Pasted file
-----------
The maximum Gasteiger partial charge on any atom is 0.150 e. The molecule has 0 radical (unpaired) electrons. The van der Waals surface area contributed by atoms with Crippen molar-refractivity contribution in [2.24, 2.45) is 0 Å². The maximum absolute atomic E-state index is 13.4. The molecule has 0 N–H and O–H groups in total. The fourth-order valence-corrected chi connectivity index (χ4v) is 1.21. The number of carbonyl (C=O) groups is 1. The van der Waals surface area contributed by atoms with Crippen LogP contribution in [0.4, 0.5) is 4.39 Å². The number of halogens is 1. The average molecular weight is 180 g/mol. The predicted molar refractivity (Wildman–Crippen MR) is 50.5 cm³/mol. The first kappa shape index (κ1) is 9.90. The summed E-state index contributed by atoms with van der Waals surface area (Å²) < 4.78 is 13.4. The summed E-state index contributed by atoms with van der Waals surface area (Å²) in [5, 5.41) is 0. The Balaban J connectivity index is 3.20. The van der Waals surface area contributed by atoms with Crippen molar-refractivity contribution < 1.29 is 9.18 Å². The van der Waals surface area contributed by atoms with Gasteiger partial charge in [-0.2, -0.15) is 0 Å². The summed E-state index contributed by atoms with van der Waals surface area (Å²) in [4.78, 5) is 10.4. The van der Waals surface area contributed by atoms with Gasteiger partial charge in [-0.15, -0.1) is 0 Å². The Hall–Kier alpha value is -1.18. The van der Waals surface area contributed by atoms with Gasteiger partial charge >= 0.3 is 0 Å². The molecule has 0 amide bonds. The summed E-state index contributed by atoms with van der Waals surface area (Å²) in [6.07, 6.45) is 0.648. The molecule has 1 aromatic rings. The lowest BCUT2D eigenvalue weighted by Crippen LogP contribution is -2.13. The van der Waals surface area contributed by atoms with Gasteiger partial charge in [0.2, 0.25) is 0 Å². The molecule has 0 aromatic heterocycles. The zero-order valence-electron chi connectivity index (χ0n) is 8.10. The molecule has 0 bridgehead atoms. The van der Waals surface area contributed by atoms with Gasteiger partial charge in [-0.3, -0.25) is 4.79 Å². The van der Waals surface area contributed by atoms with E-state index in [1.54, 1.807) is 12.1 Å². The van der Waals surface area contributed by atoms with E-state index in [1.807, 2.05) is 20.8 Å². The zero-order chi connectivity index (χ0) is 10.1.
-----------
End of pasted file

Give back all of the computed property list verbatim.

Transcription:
The maximum Gasteiger partial charge on any atom is 0.150 e. The molecule has 0 radical (unpaired) electrons. The van der Waals surface area contributed by atoms with Crippen molar-refractivity contribution in [2.24, 2.45) is 0 Å². The maximum absolute atomic E-state index is 13.4. The molecule has 0 N–H and O–H groups in total. The fourth-order valence-corrected chi connectivity index (χ4v) is 1.21. The number of carbonyl (C=O) groups is 1. The van der Waals surface area contributed by atoms with Crippen LogP contribution in [0.4, 0.5) is 4.39 Å². The number of halogens is 1. The average molecular weight is 180 g/mol. The predicted molar refractivity (Wildman–Crippen MR) is 50.5 cm³/mol. The first kappa shape index (κ1) is 9.90. The summed E-state index contributed by atoms with van der Waals surface area (Å²) < 4.78 is 13.4. The summed E-state index contributed by atoms with van der Waals surface area (Å²) in [5, 5.41) is 0. The Balaban J connectivity index is 3.20. The van der Waals surface area contributed by atoms with Crippen molar-refractivity contribution < 1.29 is 9.18 Å². The van der Waals surface area contributed by atoms with Gasteiger partial charge in [-0.2, -0.15) is 0 Å². The summed E-state index contributed by atoms with van der Waals surface area (Å²) in [4.78, 5) is 10.4. The van der Waals surface area contributed by atoms with Gasteiger partial charge in [-0.15, -0.1) is 0 Å². The Hall–Kier alpha value is -1.18. The van der Waals surface area contributed by atoms with Gasteiger partial charge >= 0.3 is 0 Å². The molecule has 0 amide bonds. The summed E-state index contributed by atoms with van der Waals surface area (Å²) in [6.07, 6.45) is 0.648. The molecule has 1 aromatic rings. The lowest BCUT2D eigenvalue weighted by Crippen LogP contribution is -2.13. The van der Waals surface area contributed by atoms with Gasteiger partial charge in [0.2, 0.25) is 0 Å². The molecule has 0 aromatic heterocycles. The zero-order valence-electron chi connectivity index (χ0n) is 8.10. The molecule has 0 bridgehead atoms. The van der Waals surface area contributed by atoms with Gasteiger partial charge in [-0.3, -0.25) is 4.79 Å². The van der Waals surface area contributed by atoms with E-state index in [1.54, 1.807) is 12.1 Å². The van der Waals surface area contributed by atoms with E-state index in [1.807, 2.05) is 20.8 Å². The zero-order chi connectivity index (χ0) is 10.1.